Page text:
ShanghaiRanking’s 2017 Global Ranking of Sport Science Schools and Departments recently placed Lincoln in the top 300 universities worldwide.
The honour has been put down to the University’s only sport scientist, Dr Mike Hamlin, whose applied research involves studying the performance of athletes all over the country.
“Other New Zealand universities that made the list have very large sport science departments, but Mike is our sole academic in this field,” says Tourism, Sport and Society Department Head, Dr Roslyn Kerr. “His elite sport research is highly significant and he has a huge number of citations.”
Dr Hamlin is internationally renowned for many studies, most notably the work he has carried out on the effects of altitude training in athletes.
His research has involved measuring the physiological performance changes that occur after team or individual athletes, such as cyclists and triathletes, take courses of simulated altitude training.
“When athletes train at high altitudes, the extra stress induced by the decreased supply of oxygen to the body has been shown to build stamina, strength and fatigue resistance over time, leading to significantly improved performance on the sports field,” Dr Hamlin says.
Other recent studies include investigating the effect of yoga training on athletic performance, studying ways of minimising the risk of concussion in rugby players and finding out whether or not blood flow training restriction can improve strength and endurance in netballers.
Dr Hamlin says Lincoln has a strong history in sport, particularly at the elite level, with many New Zealand champions coming from within the University’s student ranks.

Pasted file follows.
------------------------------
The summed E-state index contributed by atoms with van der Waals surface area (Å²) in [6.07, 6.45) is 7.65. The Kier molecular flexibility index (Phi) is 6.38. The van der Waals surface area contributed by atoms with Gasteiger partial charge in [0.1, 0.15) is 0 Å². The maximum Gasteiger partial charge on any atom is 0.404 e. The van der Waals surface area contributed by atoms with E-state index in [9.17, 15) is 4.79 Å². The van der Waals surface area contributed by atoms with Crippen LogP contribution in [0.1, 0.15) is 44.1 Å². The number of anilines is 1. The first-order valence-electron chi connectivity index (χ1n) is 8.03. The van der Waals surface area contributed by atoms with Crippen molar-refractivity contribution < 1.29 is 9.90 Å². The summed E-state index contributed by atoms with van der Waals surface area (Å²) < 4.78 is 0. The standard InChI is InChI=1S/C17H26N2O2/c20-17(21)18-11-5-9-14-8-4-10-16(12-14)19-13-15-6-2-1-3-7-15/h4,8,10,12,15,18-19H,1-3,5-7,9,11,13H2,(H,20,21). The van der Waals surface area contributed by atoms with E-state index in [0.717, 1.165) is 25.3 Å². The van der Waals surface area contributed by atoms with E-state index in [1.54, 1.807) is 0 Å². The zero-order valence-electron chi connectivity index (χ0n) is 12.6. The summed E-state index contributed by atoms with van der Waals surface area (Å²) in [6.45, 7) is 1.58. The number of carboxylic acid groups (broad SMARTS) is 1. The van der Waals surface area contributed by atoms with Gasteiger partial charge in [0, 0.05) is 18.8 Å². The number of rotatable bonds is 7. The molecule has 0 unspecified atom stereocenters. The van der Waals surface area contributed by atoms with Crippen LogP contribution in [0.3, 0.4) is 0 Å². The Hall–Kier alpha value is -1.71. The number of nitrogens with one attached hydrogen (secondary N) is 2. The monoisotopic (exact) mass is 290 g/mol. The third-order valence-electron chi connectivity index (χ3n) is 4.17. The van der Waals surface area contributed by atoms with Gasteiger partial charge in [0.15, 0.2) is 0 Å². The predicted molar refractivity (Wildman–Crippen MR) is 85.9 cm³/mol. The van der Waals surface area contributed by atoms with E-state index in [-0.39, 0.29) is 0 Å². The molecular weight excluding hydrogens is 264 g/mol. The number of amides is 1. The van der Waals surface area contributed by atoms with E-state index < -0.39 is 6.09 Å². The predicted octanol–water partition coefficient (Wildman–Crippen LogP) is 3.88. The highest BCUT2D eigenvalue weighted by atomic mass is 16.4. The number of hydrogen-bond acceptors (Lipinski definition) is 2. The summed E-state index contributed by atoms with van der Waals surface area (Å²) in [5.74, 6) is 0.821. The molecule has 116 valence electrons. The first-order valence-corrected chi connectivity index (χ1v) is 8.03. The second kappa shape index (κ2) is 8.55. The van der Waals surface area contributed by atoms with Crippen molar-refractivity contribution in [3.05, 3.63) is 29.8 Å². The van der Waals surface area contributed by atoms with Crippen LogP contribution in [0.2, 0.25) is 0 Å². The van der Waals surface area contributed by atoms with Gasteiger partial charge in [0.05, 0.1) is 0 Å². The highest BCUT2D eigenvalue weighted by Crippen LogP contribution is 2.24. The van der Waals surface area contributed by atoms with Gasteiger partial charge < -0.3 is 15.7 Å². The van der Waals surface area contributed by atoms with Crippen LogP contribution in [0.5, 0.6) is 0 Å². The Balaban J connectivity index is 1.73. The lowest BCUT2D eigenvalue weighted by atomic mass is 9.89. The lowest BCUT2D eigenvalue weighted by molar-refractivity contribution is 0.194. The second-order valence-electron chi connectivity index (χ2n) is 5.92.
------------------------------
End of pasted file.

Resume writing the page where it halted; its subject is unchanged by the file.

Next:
“The increase in professionalism in recent years has meant that sport is not only a leisure pastime, but a career choice for many. Being able to compete with the best requires a great deal of commitment, skill and perseverance on the part of the athlete.
“But such characteristics are no longer enough to make it at the professional level. The science of sport is a continually evolving and changing area and to be the best in sport, you need to have the best knowledge in sport science.”
Dr Hamlin says the small size of Lincoln University and the Department of Tourism, Sport and Society is an advantage, due to the close connections he has made with other staff members, which assists him in his research.
He acknowledges the generous support he receives from the University and the department, as well as staff at Lincoln’s Recreation Centre.
ShanghaiRanking’s Global Ranking of Sport Science Schools and Departments was published for the first time last year and measures publications, citations, top 25% journal publications and internationally-collaborated publications. The data is collected from the Web of Science database.